With the global rollout of the coronavirus vaccine gathering pace, in many jurisdictions, employers are being given more discretion to decide whether staff can and should return to the office. If your organisation has employees working from the office, you have a duty of care to your staff. Managers must ensure a safe working environment where employees’ health is protected.
This means they have to ensure they have a safe place to work, safe work equipment, their health is protected while working, and assess risks to their health and safety and take action to mitigate those risks. This includes protecting staff from COVID-19. Staff themselves have a responsibility to keep themselves and those around them safe and to learn the best ways to do that.
COVID-19: Social Distancing at Work specifically covers these topics. The course can be used as a standalone unit or as a unit within our standard OHS course.
With the UK’s COVID-19 vaccination roll-out in full swing and restrictions being repealed, companies are reevaluating their office policies and home working rules. But many people are anxious, or at least conflicted, about returning to in-person work, whether for health reasons or due to the flexibility they feel they’ll lose.
To help organisations with the process, we have recorded a short on-demand webinar. In this video, our Director of Learning and Content Nick Henderson explores some of the mental health aspects of returning to the office, sharing key ideas and tools to help manage this transition for your workforce.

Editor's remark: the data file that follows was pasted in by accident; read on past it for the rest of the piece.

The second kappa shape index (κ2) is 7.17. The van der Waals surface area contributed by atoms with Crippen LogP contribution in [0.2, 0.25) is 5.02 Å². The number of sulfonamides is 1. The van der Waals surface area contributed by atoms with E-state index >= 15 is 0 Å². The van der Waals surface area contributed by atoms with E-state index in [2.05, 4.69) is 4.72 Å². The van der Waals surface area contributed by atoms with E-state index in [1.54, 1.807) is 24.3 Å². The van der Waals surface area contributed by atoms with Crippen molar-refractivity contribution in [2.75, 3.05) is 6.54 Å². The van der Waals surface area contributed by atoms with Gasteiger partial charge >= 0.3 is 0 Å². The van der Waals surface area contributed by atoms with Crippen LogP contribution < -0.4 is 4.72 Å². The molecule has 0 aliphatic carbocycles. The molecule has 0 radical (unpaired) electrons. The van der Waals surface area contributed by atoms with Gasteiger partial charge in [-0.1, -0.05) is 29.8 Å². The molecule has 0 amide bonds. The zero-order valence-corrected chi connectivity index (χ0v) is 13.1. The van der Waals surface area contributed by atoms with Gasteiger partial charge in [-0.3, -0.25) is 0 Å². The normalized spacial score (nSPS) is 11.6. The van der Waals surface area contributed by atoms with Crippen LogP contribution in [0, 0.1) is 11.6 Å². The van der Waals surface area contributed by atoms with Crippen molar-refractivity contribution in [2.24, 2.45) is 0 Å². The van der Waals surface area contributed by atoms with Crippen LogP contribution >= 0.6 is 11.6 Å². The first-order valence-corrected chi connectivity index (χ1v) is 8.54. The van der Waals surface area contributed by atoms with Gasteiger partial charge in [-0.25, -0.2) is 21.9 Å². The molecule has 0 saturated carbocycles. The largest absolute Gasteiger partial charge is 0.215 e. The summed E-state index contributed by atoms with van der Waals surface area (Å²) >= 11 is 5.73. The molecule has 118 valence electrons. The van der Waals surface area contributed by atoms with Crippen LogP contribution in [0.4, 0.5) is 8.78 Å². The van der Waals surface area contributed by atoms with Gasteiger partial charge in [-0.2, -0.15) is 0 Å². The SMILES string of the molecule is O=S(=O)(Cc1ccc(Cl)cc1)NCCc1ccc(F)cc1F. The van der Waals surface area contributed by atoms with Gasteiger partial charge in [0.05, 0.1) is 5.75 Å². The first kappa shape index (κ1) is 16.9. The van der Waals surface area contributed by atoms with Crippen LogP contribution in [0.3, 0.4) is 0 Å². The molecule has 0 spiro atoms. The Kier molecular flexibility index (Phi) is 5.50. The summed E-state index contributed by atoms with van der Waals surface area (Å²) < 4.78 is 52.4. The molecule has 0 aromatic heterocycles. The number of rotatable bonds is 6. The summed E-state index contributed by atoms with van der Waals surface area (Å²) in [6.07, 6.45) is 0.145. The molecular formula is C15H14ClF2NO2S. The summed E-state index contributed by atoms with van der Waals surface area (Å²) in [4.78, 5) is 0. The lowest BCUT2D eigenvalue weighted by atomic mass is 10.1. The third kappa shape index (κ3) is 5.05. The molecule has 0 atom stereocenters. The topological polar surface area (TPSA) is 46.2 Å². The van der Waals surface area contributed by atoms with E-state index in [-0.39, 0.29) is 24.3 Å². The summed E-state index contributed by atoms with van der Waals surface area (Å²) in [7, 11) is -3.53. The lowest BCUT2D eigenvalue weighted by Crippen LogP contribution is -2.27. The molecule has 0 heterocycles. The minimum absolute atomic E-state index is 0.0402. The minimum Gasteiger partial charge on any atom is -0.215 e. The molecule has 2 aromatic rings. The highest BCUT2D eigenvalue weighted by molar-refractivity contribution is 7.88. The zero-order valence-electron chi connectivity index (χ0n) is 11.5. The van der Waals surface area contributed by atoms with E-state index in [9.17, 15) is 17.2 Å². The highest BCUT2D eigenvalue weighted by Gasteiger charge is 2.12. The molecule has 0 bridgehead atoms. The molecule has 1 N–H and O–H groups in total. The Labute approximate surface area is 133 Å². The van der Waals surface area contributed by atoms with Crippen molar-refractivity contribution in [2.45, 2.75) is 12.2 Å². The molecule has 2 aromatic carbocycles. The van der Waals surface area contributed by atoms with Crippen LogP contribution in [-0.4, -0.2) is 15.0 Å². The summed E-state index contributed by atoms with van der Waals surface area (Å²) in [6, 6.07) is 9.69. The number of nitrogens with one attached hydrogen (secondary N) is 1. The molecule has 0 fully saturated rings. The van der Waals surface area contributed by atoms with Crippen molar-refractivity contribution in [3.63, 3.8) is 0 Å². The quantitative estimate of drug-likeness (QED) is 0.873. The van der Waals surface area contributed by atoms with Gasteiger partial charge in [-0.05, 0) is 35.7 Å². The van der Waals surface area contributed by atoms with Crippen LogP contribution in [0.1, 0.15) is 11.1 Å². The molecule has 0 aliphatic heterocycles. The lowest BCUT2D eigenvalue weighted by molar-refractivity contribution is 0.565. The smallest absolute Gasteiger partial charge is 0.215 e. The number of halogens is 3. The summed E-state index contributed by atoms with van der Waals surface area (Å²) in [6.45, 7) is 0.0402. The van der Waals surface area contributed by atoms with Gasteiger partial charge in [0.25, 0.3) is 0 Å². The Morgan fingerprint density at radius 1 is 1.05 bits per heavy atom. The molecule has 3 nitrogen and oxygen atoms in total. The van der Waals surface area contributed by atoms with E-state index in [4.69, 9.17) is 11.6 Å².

When it comes to making decisions about returning to the office, managers have to tread a fine line. Determining when to return to the office is no simple matter, especially since employers and employees have different opinions on the subject.
Businesses are answering in different ways. Some like the file-hosting service company Dropbox are staying virtual first, pointing to the benefits of nonlinear workdays. But others, like tech giant Facebook and insurance company Aviva, are opting for a “hybrid” model, offering greater flexibility and independence for workers while maintaining certain structures.
Vaccines are helping the world get back to normal. But even as the vast majority of people get vaccinated, there will always be a minority who won’t or can’t. Feelings and opinions around vaccines can be emotive, and workplace vaccination policies must toe a complicated line.
There is no legal requirement to be vaccinated, but employers should think carefully before requiring vaccinations at their workplace. Similarly, requiring someone to show proof of vaccination, either to return to the office or visit the premises as a customer could result in possible legal problems. Think carefully about policies and procedures in your workplace before making mandatory requirements.
The COVID-19 pandemic has caused a near-universal sustained stress-inducing experience in the way other plagues haven’t done in centuries. The COVID-19 pandemic is much more comparable to the experience of a world war than a health scare. The pandemic has impacted everyone’s day-to-day lives and will leave long emotional scars even as life returns to something like normal.
Post-traumatic Stress Disorder (PTSD), can result from experiencing a single, significant traumatic event, as well as frequent, sustained exposure to stressful environments. This pandemic has caused us all to experience both.